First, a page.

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OP0359 Exploration of t-cell signatures following tcr stimulation using single cell rna-seq to inform treatment response studies in rheumatoid arthritis
  1. P. Martin1,
  2. J. Ding1,
  3. B. Mulhearn1,
  4. S. Viatte1,
  5. S. Eyre1,2
  1. 1Arthritis Research UK Centre for Genetics and Genomics, Centre for Musculoskeletal Research, Manchester Academic Health Science Centre, The University of Manchester
  2. 2NIHR Manchester Musculoskelatal Biomedical Research Centre, Manchester University NHS Foundation Trust, Manchester, UK


Background For rheumatoid arthritis (RA), as with many other rheumatic diseases, the importance of determining which therapy will work best, early in disease, to prevent further progression, is an important area of research. Progress in treatment response has been limited, possibly due to the complex interplay between various cell types. As such, specific T-cell signatures, determined by single cell RNA-Seq (scRNA-Seq), could be predictive of future response to treatments such as anti-TNF biologic therapies.

Objectives Our aim was therefore to determine the optimal study design and to assess the potential of scRNA-Seq to identify T-cell signatures under resting and stimulated conditions to inform future studies.

Methods Primary CD4 +T cells were either stimulated using anti-CD3/CD28 beads or subjected to the same conditions without stimulation for 4 hours. Single cells were isolated using the 10X Genomics Chromium Controller with a target recovery of 6000 cells. Each scRNA-Seq library was sequenced on 4 Illumina HiSeq 4000 lanes (~200K reads/cell) and processed using the cellranger pipeline. Further quality control and cluster analysis was performed using Seurat.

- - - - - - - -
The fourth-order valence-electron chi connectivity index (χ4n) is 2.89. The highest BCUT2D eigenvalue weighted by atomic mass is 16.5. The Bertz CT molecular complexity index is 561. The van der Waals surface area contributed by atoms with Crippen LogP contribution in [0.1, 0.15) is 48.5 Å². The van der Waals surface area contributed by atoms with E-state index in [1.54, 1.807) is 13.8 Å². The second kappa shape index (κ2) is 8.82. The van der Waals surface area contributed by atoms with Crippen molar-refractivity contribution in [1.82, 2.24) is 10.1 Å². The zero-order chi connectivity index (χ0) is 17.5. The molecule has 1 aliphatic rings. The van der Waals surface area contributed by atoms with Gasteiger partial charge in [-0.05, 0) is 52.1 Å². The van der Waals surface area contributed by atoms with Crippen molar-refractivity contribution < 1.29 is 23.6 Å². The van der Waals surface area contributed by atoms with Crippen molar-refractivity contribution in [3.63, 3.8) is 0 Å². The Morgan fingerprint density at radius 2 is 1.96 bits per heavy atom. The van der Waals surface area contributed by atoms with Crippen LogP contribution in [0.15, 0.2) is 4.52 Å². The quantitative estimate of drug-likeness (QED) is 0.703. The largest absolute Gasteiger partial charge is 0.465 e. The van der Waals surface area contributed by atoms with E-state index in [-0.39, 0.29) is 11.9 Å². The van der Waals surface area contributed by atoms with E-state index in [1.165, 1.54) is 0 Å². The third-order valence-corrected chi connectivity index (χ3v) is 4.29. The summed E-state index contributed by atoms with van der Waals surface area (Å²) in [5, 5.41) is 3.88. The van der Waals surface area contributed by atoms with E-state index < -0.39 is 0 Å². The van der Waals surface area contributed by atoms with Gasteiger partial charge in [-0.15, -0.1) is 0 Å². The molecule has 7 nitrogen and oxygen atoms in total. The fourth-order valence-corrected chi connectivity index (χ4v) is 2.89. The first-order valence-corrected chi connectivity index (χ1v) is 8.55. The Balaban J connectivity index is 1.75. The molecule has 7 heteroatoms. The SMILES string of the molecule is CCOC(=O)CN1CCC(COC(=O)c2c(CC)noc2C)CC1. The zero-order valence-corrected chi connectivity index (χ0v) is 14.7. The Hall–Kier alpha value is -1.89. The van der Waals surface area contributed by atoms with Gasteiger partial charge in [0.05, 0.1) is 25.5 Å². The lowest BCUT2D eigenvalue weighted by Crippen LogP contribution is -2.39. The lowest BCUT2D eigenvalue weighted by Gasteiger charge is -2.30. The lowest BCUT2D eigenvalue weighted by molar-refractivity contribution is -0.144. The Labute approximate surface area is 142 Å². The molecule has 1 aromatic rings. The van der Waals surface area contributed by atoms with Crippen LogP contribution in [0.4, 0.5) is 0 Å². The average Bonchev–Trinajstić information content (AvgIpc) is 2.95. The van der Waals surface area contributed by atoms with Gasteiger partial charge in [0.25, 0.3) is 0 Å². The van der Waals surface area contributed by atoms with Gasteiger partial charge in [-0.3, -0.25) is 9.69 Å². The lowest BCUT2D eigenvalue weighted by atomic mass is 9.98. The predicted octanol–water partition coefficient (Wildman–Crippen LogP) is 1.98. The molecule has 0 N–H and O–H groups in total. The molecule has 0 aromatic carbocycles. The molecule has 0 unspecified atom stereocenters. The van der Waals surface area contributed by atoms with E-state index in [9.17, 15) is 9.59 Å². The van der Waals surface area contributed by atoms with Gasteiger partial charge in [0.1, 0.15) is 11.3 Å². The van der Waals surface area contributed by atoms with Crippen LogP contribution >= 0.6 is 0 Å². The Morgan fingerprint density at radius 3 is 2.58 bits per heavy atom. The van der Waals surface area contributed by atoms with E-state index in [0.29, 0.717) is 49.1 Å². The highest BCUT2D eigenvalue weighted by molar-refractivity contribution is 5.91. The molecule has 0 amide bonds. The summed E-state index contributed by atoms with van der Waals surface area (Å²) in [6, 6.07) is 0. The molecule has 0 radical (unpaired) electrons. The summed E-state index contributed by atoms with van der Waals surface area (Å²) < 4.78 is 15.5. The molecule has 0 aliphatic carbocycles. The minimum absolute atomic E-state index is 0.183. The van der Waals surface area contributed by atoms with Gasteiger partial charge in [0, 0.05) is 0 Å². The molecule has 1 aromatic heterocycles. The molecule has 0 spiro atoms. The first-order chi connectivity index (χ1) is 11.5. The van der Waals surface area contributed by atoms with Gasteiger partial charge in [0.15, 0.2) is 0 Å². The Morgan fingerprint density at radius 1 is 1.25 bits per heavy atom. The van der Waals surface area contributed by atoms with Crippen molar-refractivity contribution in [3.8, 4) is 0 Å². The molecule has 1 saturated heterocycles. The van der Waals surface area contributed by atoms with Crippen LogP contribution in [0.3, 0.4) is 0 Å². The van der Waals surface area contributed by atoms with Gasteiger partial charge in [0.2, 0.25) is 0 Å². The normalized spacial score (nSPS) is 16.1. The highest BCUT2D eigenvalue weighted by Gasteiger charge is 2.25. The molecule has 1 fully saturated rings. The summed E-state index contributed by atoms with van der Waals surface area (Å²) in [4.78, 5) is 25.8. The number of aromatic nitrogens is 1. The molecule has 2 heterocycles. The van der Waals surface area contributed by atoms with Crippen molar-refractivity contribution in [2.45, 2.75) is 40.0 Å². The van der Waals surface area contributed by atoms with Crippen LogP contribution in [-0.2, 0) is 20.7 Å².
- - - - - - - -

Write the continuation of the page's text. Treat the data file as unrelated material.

Results For the unstimulated sample 5,586 cells were recovered and after quality control and filtering, 5,387 cells remained. Similarly, for the stimulated sample, 4,621 cells were recovered and 4473 remained. This resulted in an average of 1094 and 1456 genes per cell. Similar clusters were seen after downsampling the stimulated dataset to 1 lane (~379M reads,~82K reads/cell), suggesting that CD4 +T cells are defined by large gene expression changes rather than subtle variations, consistent with protein expression data. Cluster exploration allowed the identification of several typical CD4 +T cell populations, including naïve, helper and regulatory. Furthermore, alignment of the two conditions in Seurat, identified classical and non-classical markers of activation, such as CD69, CCR7, MYC and PIM3. Finally, the relative cluster location and the expression of indicative markers suggested evidence of a progression from a naïve cell state to an ‘active’ effector state.

Conclusions This data has provided important insights into future study design and confirmed the potential of scRNA-Seq to identify T-cell signatures. Importantly, despite obvious expression changes, cluster identity was maintained between stimulatory conditions. This implies it is possible to directly compare scRNA-Seq expression profiles between patient samples showing different disease activity without confounding the conclusions and enable the use of scRNA-Seq to investigate its predictive potential in RA treatment response. We are therefore in the process of expanding this work to study patient samples and different cell types. For example we have already generated similar data for monocytes on 3 RA samples and 3 healthy samples.

Acknowledgements We would like to acknowledge the Faculty of Biology, Medicine and Health Genomics Facility, the assistance given by IT Services and the use of the Computational Shared Facility at The University of Manchester. This work was supported by the Wellcome Trust [105610/Z/14/Z].

Disclosure of Interest None declared

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